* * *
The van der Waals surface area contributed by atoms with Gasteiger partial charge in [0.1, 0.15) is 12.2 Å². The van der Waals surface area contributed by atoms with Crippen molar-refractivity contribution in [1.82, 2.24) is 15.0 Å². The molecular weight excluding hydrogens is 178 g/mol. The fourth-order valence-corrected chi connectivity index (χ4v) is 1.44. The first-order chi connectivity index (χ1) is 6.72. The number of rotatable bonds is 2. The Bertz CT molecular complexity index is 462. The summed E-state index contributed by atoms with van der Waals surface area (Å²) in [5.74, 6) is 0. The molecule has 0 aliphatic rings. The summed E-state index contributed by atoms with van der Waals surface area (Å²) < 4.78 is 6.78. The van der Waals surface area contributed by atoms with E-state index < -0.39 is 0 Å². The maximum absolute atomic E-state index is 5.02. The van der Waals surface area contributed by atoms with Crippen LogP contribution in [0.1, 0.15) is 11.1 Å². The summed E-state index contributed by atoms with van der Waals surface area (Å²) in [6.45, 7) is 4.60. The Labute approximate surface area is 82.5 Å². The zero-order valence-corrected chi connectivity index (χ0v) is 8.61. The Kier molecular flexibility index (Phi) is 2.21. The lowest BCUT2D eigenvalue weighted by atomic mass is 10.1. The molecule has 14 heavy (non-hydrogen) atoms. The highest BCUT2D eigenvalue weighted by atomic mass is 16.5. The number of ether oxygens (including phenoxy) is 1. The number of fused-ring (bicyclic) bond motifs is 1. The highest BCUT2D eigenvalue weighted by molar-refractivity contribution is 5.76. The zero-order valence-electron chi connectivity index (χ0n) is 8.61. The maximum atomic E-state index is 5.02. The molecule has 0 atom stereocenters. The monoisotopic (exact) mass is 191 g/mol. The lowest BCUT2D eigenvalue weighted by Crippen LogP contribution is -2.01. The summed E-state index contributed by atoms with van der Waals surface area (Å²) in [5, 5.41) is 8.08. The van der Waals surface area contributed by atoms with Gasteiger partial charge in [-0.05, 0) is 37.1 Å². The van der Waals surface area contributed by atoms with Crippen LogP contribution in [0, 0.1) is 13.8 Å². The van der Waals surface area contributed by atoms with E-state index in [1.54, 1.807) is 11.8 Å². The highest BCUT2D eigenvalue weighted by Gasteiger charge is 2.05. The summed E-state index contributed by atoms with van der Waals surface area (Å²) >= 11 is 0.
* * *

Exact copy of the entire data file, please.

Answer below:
The van der Waals surface area contributed by atoms with Gasteiger partial charge in [0.1, 0.15) is 12.2 Å². The van der Waals surface area contributed by atoms with Crippen molar-refractivity contribution in [1.82, 2.24) is 15.0 Å². The molecular weight excluding hydrogens is 178 g/mol. The fourth-order valence-corrected chi connectivity index (χ4v) is 1.44. The first-order chi connectivity index (χ1) is 6.72. The number of rotatable bonds is 2. The Bertz CT molecular complexity index is 462. The summed E-state index contributed by atoms with van der Waals surface area (Å²) in [5.74, 6) is 0. The molecule has 0 aliphatic rings. The summed E-state index contributed by atoms with van der Waals surface area (Å²) < 4.78 is 6.78. The van der Waals surface area contributed by atoms with E-state index < -0.39 is 0 Å². The maximum absolute atomic E-state index is 5.02. The van der Waals surface area contributed by atoms with Crippen LogP contribution in [0.1, 0.15) is 11.1 Å². The summed E-state index contributed by atoms with van der Waals surface area (Å²) in [6.45, 7) is 4.60. The Labute approximate surface area is 82.5 Å². The zero-order valence-corrected chi connectivity index (χ0v) is 8.61. The Kier molecular flexibility index (Phi) is 2.21. The lowest BCUT2D eigenvalue weighted by atomic mass is 10.1. The molecule has 14 heavy (non-hydrogen) atoms. The highest BCUT2D eigenvalue weighted by atomic mass is 16.5. The number of ether oxygens (including phenoxy) is 1. The number of fused-ring (bicyclic) bond motifs is 1. The highest BCUT2D eigenvalue weighted by molar-refractivity contribution is 5.76. The zero-order valence-electron chi connectivity index (χ0n) is 8.61. The maximum atomic E-state index is 5.02. The molecule has 0 atom stereocenters. The monoisotopic (exact) mass is 191 g/mol. The lowest BCUT2D eigenvalue weighted by Crippen LogP contribution is -2.01. The summed E-state index contributed by atoms with van der Waals surface area (Å²) in [5, 5.41) is 8.08. The van der Waals surface area contributed by atoms with Gasteiger partial charge in [-0.05, 0) is 37.1 Å². The van der Waals surface area contributed by atoms with Crippen LogP contribution in [0, 0.1) is 13.8 Å². The van der Waals surface area contributed by atoms with E-state index in [1.54, 1.807) is 11.8 Å². The highest BCUT2D eigenvalue weighted by Gasteiger charge is 2.05. The summed E-state index contributed by atoms with van der Waals surface area (Å²) >= 11 is 0.